36

What is the NADPH produced by the pentose phosphate pathway used for?

1) for reduction reactions in anabolic pathways (NADPH is a redox coenzyme) AND
2) for protection against oxidative pathways

37

What is pentose phosphate pathway for?

Major pathway of glucose metabolism in:
1) Rapidly dividing cells
2) Cells that synthesise fatty acids, cholesterol, steroids,
3) Cells exposed to high oxygen concentrations e.g. rbis, cornea

38

What is the major product produced in rapidly dividing cells?

Ribose-5-P

39

What is the major product produced in the cells that synthesise fatty acids, cholesterol, steroids?

NADPH

40

What is the major product produced in cells exposed to high oxygen concentrations e.g. rbis, cornea?

NADPH

41

Which branch of the pentose phosphate pathway synthesise NADPH?

oxidative branch

42

What does Glucose-6-phosphate dehydrogenase do?

catalyse the committed and rate limiting step

43

Having the glucose-6-phosphate dehydrogenase reaction be irreversible does what?

Enables the cell to maintain a high [NADPH]/[NADP+] ratio.

44

Why do cells use NADPH rather than NADH whenever a strong reducing agent is required?

Cells generally contain far more NADPH than NADP+ this is in contrast to NADH whose concentration is generally far lower than the NAD+ concentration.

45

What is the rate limiting step of the pentose phosphate pathway?

Step 1, catalysed by Glu-6-P dehydrogenase

46

What is the rate of the pentose phosphate pathway determined by?

By availability of NADP+

47

When is NADPH a major pathway of pentose phosphate pathway?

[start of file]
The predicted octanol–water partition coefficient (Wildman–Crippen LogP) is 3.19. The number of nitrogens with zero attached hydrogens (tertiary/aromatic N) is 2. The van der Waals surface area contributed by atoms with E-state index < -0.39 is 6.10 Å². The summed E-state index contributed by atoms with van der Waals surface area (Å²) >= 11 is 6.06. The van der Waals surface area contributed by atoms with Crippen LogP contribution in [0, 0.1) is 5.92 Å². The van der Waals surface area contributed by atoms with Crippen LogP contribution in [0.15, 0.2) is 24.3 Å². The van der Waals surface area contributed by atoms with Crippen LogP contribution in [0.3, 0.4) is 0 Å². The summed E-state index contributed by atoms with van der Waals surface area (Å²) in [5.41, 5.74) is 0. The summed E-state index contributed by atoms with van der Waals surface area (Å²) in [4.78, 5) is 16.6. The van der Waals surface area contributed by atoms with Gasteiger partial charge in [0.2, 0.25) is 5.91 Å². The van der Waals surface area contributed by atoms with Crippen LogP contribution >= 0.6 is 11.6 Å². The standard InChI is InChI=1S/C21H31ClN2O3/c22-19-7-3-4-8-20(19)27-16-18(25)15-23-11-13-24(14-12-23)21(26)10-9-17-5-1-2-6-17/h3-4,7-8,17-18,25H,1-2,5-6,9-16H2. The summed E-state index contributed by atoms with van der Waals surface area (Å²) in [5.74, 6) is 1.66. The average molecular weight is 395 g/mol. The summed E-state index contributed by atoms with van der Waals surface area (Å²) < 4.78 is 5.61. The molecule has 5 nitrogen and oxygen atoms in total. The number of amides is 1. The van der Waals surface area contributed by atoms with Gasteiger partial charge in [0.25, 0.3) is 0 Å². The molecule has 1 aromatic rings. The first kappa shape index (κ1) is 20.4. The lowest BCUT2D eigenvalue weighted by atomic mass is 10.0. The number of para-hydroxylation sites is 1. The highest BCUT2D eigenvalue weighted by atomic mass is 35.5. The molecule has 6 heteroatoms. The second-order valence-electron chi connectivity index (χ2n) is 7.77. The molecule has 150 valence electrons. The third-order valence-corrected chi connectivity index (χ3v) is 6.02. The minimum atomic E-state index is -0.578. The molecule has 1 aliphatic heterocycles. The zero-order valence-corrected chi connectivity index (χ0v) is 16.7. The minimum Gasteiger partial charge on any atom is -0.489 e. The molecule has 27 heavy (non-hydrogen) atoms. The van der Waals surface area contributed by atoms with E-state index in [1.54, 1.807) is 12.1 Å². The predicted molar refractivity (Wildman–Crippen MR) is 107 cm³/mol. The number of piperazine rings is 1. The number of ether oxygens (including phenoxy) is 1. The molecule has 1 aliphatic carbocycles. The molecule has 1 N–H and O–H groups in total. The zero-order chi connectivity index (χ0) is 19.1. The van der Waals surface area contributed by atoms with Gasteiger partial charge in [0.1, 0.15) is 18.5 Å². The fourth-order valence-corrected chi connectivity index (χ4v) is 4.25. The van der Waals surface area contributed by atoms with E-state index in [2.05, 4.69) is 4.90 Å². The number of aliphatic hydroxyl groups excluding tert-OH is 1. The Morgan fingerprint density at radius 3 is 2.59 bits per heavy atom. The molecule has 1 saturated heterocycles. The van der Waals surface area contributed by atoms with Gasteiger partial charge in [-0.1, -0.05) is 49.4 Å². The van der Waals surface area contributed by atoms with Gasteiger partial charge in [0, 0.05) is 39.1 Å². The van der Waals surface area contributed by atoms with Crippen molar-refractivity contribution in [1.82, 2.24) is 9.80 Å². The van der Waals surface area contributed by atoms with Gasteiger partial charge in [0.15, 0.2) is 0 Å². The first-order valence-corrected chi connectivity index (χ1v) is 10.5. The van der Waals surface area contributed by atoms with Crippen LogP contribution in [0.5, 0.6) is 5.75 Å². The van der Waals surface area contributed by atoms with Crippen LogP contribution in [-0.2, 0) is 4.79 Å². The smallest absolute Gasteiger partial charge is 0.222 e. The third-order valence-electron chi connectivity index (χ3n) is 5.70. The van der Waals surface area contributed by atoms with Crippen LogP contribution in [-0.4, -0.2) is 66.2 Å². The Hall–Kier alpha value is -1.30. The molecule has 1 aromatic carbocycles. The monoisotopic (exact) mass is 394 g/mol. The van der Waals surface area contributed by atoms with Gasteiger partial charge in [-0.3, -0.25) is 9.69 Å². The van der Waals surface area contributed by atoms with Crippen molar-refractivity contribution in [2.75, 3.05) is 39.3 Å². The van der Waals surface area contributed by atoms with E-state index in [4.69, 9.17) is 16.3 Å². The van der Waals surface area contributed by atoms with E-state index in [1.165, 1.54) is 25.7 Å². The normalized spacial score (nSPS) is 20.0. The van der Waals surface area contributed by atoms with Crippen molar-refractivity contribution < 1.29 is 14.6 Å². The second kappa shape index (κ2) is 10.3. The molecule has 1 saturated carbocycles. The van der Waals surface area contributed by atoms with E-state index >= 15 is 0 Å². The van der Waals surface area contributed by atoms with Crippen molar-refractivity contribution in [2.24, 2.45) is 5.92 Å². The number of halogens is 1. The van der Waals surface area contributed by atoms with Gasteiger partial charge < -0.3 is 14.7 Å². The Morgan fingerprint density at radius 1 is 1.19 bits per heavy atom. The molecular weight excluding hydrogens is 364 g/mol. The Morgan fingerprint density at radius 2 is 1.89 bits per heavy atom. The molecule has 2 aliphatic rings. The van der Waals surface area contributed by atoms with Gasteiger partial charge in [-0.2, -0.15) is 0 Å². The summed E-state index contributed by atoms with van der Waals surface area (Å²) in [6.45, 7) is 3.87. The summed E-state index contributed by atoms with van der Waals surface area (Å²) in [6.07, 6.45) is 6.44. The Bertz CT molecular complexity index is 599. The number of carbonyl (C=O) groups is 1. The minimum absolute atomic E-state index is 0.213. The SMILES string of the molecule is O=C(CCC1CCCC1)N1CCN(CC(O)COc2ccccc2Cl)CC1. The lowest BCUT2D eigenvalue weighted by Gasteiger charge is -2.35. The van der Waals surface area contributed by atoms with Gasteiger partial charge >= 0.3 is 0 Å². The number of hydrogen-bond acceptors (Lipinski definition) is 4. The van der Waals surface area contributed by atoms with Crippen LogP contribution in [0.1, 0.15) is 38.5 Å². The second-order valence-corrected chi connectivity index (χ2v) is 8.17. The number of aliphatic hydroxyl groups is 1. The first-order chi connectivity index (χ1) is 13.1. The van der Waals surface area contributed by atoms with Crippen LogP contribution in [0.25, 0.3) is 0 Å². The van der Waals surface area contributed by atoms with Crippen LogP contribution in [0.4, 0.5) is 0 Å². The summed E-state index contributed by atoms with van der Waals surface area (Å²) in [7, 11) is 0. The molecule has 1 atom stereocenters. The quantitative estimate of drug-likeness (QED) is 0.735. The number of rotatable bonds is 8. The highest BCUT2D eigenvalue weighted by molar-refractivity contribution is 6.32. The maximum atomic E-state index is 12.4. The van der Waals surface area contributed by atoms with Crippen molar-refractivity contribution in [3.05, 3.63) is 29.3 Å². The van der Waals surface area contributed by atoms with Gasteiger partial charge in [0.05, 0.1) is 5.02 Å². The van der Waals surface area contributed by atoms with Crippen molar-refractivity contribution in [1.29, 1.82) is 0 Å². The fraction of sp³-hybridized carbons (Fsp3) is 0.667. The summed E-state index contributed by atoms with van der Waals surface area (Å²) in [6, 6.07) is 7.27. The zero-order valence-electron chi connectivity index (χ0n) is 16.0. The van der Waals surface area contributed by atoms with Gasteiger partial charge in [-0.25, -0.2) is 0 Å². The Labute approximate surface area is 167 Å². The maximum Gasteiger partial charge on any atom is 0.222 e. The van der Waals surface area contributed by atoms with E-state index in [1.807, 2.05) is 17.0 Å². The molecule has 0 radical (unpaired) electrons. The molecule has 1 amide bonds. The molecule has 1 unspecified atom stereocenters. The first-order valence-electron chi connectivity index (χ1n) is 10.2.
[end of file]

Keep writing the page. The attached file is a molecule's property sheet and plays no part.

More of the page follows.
1) RBC: protection against oxidative damage
2) Adipose tissue: Fat synthesis
3) Liver: Fat synthesis
4) Testes, Ovaries: Steroid synthesis
5) Adrenals: Steroid synthesis
6) Mammary Tissue: Fat synthesis

48

What happens to Ribose-5-phosphate after production?

Recycled into the glycolysis pathway: non-oxidative phase

49

What does the non oxidative brach of the pentose phosphate pathway do?

links ribulose-5-phosphate, the product of the oxidative branch, to glycolysis and gluconeogenesis.

50

What is the purpose of the non-oxidative phase of the pentose phosphate pathway?

To convert 5-C products of oxidative phase to glycolysis substrates: 2 x Fructose-6-P and Glyceraldehyde-3-P (GAP)

51

What are the most important enzymes in this reversible reaction sequence (non-oxidative phase)

Transketolase
Transaldolase

52

What does transketolase do?

Transfers a two carbon unit

53

Transaldolase

Transfers a three carbon unit

54

What does transketolase contain that transaldolase contain?